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Design discussions can get disconnected when some of the parties aren't interested in this part of the design because they don't see the purpose of it. Therefore, tell each other stories and write them down in a RequirementsDocument.

  1. tell stories that engage your audience/community
  2. derive requirements
  3. evaluate design options against requirements
  4. when they conflict, take it seriously: consider changing requirements (i.e. demoting some to "goals")
  5. document non-requirements too; i.e. stuff that would be nice but isn't part of the "minimum required to declare victory"

Requirements should be objective and testable. This is not to say that things that are not testable have no place; the design goals of XML 1.0 were an important part of the consensus process. But design goals, objectives and the like should be clearly distinguished from testable, objective requirements.

The OWL requirements document, like many others, served as an effective interface between the producers and the consumers of a spec. This works well when peers and customers make their requirements clear, a la "I require XYZ". Their experience is also constructive: "we have had good luck meeting requirement XYZ with solution ABC". But if they start saying "you have to meet requirement XYZ with solution ABC", that gets awkward; parties that want to be involved in choosing the solution should join the WG.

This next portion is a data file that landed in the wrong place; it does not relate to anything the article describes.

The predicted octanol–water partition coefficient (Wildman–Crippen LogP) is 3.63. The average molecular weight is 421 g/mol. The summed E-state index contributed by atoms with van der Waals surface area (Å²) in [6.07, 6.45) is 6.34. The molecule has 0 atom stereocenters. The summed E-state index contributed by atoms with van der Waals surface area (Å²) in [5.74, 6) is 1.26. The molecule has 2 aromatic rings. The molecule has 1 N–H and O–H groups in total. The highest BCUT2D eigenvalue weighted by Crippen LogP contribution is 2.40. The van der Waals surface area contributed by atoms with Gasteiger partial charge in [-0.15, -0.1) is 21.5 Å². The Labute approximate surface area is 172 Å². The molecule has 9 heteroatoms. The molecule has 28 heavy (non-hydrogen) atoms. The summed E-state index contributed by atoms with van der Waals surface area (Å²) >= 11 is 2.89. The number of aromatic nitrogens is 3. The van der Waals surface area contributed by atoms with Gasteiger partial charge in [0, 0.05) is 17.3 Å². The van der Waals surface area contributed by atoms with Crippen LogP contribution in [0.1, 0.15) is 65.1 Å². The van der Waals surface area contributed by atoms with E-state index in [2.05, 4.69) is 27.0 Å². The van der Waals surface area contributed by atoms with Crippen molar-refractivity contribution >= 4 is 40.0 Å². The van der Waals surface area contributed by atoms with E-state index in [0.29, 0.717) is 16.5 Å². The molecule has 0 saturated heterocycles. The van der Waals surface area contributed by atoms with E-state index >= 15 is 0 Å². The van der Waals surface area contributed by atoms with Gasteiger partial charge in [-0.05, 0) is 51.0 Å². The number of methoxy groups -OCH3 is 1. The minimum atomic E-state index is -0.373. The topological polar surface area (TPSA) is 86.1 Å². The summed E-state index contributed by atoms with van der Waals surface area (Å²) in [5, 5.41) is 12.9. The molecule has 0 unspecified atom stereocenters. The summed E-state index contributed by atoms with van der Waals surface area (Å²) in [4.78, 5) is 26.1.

Several times during development, and again at last call, the WG should double check the design against the requirements requirements.

Since W3C working groups often include people who weren't directly involved in writing the charter, a requirements document can help develop group ownership of the goals and direction. The charter should say "The AC asks us to do this and not that." The requirements document recapitulates the charter, more connected to user community.

See also: wikipedia on Requirement, QA.

wondering if this fits Wiki:ThereforeBut